The speaker of Uganda’s parliament plans to decide this week whether four legislators expelled from the ruling National Resistance Movement (NRM) can still represent their constituencies in the legislative body.
The NRM petitioned speaker Rebecca Kadaga to declare the seats of the expelled ruling party lawmakers vacant.
The NRM accused the parliamentarians of creating intrigue within the party, campaigning for opposition parties during by-elections, publicly criticizing the party’s official stance, working as foreign agents, using foul language and spreading malicious propaganda.
Theodore Ssekikubo, one of the parliamentarians expelled from the NRM, denied the accusations.
“There is a problem - the problem being that party issues which are really internal are being superimposed on the national parliament,” Ssekikubo said.
“It is very clear that we are staying put, that we are members of parliament now,” Ssekikubo said. “It is up to the speaker to choose whether she wants to guide this constitution and this country under the rule of law, or to concede to the whims of particular individuals.”
Uganda’s constitution does not specify what happens when a lawmaker is expelled from a recognized political party.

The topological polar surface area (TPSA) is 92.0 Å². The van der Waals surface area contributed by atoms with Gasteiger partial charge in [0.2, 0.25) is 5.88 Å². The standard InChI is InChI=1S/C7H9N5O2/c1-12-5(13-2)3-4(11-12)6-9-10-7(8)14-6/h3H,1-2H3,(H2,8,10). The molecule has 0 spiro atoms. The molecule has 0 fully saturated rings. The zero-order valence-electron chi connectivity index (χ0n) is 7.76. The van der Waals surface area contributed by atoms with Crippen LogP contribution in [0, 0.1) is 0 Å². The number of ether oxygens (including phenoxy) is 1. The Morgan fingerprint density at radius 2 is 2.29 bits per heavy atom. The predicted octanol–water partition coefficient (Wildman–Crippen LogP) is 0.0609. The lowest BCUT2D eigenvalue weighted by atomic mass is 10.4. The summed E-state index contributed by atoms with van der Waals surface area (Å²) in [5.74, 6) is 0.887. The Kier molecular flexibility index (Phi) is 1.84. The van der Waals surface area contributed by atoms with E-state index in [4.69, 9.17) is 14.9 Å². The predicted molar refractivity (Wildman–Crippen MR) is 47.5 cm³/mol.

Ssekikubo says the NRM wants to silence any dissent within the party. He contends that the ruling party’s petition to have them removed from parliament undermines the constitution.
“That is taking the law into their own hands. That is trampling their own constitution because this very constitution was made under the NRM government,” said Ssekikubo.
“If you are meant to uphold the constitutional order, protect it. Why don’t they follow the law?” he said.
Some political analysts say the speaker of parliament is under pressure to rule in favor of the ruling party, since she is a senior executive member of the NRM.
Ssekikubo says the expelled legislators will challenge the speaker’s decision if she rules in favor of the ruling party to remove them from parliament.
“Once it is declared that our seats are vacant, we shall proceed and go to the highest appellate court. We are still also considering whether we can appropriately file our matter to the East African Court of Justice,” said Ssekikubo.